The US capital is a treasure trove of history and culture, says David Whitley.
A tour through Washington DC is like the best history lesson you’ll ever have. Visiting its monuments, memorials, museums and heritage sites means dipping into incredible stories that chart the birth of a nation, witnessing outstanding examples of art and engineering from around the world, and reflecting on the struggles and sacrifices made along the way.
Anyone with a few days to explore the American capital can plot a route that takes them through a few of the highlights. Here are a few top picks to get you started.
1. Smithsonian Museums
Washington DC has the greatest collection of free museums on Earth. It’d be easy enough to spend the bulk of a week just ambling round the Smithsonian Museums, but on limited time, pick according to taste. The National Air and Space Museum is the biggest crowd-pleaser, telling the story of flight with legendary aircraft such as the Wright Flyer and Spirit of St Louis. The American History Museum is a good bet for telling the country’s story; the American Indian Museum takes a closer look at the cultures and traditions of America’s native groups; and a newcomer, the African American Museum, is hard-hitting on slavery and civil rights.
“The National Air and Space Museum is the biggest crowd-pleaser, telling the story of flight with legendary aircraft such as the Wright Flyer and Spirit of St Louis.”
Book it: Just walk in – they’re all free.
2. National Gallery of Art
Also free to enter is the National Gallery of Art, where the likes of Raphael, Titian and Da Vinci are represented among the paintings, and there’s a six acre sculpture garden. Most locals will point you to the Phillips Collection as the city’s most impressive art museum, though. Other top cultural sites outside the Smithsonian collections include Ford’s Theater, where Abraham Lincoln was assassinated, and the International Spy Museum. The latter delves into the world of espionage, with plenty of spy-craft tips and tales from spooks who’ve been right in the thick of it.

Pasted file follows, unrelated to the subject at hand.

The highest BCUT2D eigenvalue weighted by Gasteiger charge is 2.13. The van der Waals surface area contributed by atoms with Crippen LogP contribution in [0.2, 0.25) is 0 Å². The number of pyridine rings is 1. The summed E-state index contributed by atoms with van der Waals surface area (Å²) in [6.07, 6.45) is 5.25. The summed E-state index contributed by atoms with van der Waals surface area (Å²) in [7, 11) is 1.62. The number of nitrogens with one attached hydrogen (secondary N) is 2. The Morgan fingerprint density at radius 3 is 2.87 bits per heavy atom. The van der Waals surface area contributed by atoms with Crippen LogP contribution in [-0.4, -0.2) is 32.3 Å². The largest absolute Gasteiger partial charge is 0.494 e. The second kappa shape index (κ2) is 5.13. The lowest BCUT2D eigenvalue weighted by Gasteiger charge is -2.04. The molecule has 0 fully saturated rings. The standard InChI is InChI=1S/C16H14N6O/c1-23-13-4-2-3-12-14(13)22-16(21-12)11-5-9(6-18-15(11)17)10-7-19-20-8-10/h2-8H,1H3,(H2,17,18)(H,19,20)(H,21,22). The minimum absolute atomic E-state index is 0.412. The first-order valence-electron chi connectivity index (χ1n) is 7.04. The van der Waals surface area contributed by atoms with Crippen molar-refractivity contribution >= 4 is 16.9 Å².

“Other top cultural sites outside the Smithsonian collections include Ford’s Theater, where Abraham Lincoln was assassinated, and the International Spy Museum.”
Book it: Context Travel offers specialised, expertled tours of the National Gallery for $85.
Aside from the museums, the major attractions around the National Mall are the memorials. Some of these, especially the neoclassical Lincoln and Jefferson Memorials, look like temples. Others are highly interpretive works of art, and everyone will have their own favourite. The Franklin D Roosevelt Memorial is in four parts, each representing one of his presidential terms, while the Korean War Memorial is striking for the haunted looks on the faces of the soldiers depicted. The memorials are quite spread out, and are arguably best tackled on a bike, but they’re also open in the evening, which can be convenient if you want to save the days for the museums.
“The Franklin D Roosevelt Memorial is in four parts, each representing one of his presidential terms, while the Korean War Memorial is striking.”
Book it: Do Something Different sells a two-and-a-half-hour Washington
Monuments by Moonlight night tour for £35.
4. Capitol Hill
Washington runs on political intrigue and chicanery, and the Capitol building is the epicentre of it. Somewhat surprisingly, it is open to visitors, and offers free tours. Highlights include the Rotunda, where the huge dome is stopped with a lavish painting of George Washington becoming a god, and the Statuary Hall, where two people from each state are immortalised as statues – some of the choices are idiosyncratic, to say the least. But the Capitol is not the only warren of gossip. Nearby on Capitol Hill are the Supreme Court and Library of Congress. Urban Adventures runs American Politics and Debate tours, which provide insights into the history of the city and the American political system. The tours bravely encourage discussion about current politics and finish with a drink on historic Barracks Row.
“Urban Adventures runs American Politics and Debate tours, which provide insights into the history of the city and the American political system.”
Book it: The two-hour Urban Adventures tour costs about £34.